With her talent for writing and love of theater, Maddie Vonk pursues playwriting


Even though moving away from all she had ever known in Connecticut was difficult, the move helped junior Maddie Vonk to finally find the place where her eclectic set of talents converge: playwriting. While she pursued some of her other interests over the years, her love of plays and theater was a constant in her life, even at a young age.

“When I lived on the East Coast a year ago, I would see Broadway shows,” Maddie said. “That was my Christmas present every year, and I just fell in love [with theater]. It’s just so magical. At the end when the actors and actresses come out for bows, you can just see that they’re doing what they love, and that is just such a cool thing to watch.”

However, the realization about her love for theater didn’t dawn on her until she moved to Michigan, where new opportunities began to widen her horizons.

“I never really pursued theater until recently because I was either busy with dance or field hockey,” Maddie said, “and in Connecticut, there were no places like the Civic Theater [with theater classes and such]. To me when we moved here, Civic was all I had ever dreamt of. Now, I’m just really excited to start pursuing theater and playwriting because I’ve always loved it but had never acted upon it.”

Although playwriting is only a recent interest of Maddie’s, creative writing has been a huge part of her life for even longer. In fact, her knack for storytelling began before she was even old enough to write her thoughts down and has continued to develop over the years.

“When I was little, I would dictate stories to my parents before I could write,” Maddie said. “Then in sixth grade, my teacher told me that my writing was really good, and I was like, “Huh, I guess I am.a�� After that, I got really into it.”

To harness all of her natural creativity and grow as a writer, Maddie has gone to summer camps to study creative writing at Interlochen, a prestigious arts institution.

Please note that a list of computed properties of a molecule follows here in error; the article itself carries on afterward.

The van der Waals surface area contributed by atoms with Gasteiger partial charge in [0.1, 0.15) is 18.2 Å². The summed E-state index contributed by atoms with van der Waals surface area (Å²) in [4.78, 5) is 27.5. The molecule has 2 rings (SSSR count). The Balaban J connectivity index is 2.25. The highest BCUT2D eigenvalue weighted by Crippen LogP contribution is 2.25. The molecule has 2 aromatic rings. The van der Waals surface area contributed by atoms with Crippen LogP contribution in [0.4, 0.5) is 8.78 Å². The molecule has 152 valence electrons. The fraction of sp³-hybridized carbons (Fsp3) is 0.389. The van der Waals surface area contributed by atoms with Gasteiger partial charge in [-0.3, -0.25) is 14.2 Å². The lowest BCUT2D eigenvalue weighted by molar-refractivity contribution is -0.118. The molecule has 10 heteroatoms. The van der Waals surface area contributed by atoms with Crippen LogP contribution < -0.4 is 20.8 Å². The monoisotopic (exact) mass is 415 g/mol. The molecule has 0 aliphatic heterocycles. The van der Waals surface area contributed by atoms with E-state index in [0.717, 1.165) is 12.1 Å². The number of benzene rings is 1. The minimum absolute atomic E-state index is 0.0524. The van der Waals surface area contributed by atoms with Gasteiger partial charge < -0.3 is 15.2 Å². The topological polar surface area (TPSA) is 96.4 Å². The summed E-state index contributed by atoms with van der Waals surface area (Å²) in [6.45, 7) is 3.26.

“[Going to Interlochen] is such a life-changing experience,” Maddie said. “Everyone was there because they love art and love what they do. I would say that going to that camp definitely made my writing better and stronger. They make you read a bunch, which makes it like school for six weeks. I always read everything [that they gave us], and it’s so cool because you got exposed to all these new ideas.”

Through the mentorship of various teachers there and the encouragement of her peers, her writing took off in a new direction, and being at Interlochen showed her a world of possibilities for her creatively.

“I didn’t think I would be good at creative nonfiction,” Maddie said. “I thought it would be so factual, but it’s actually the coolest form I’ve ever written or read. People blend facts with weird descriptions and stuff from the world around them, and they put a spin on everything, which is so amazing. It really opened my eyes because there’s so much more that I can do than just fictional stories.”

Being at camp this past summer also introduced her to playwriting, something that combines all of her passions in a unique way.

“My playwriting teacher- Reina Hardy- is an aspiring playwright, and she’s super quirky and inspiring to me,” Maddie said. “She’s pursuing something that many people would view as a dead art; I guess she’s a bit of a role model for me. Without Reina, I probably wouldn’t have gotten into playwriting.”

Reina isn’t the only one who has had a lasting impact on Maddie though. Her history teachers, both in Connecticut and Michigan, have all encouraged her to dig deeper into history by appealing to her love of stories and storytelling. Her seventh-grade history teacher especially helped her discover her love for history.

“The way he taught the class was really fun, and he would scour Youtube for Thomas Jefferson raps and stuff like that,” Maddie said. “He was just brilliant. I’ve always had such great history teachers, like Mr. Labenz and Mr. Anderson. They’re just so good, and they make you want to keep learning. History teachers just have a way of teaching that turns history into a story.”

From learning the stories of history to writing her own stories, storytelling has always been deeply rooted in Maddie’s life. Over the years, she has learned that her imagination and talent for storytelling can really take her anywhere. Despite her uncertainties about playwriting and where it will take her, she knows that she will thrive wherever because of how passionate she is about writing.

“I have a big imagination, so I think to satisfy that I have to do something with it, like reading or writing,” Maddie said. “But it’s almost like I was meant to write– if I’m going to get all hippy on you. I like to think about stuff like that, with the sort of romantic ideal that there are things that you’re meant for.”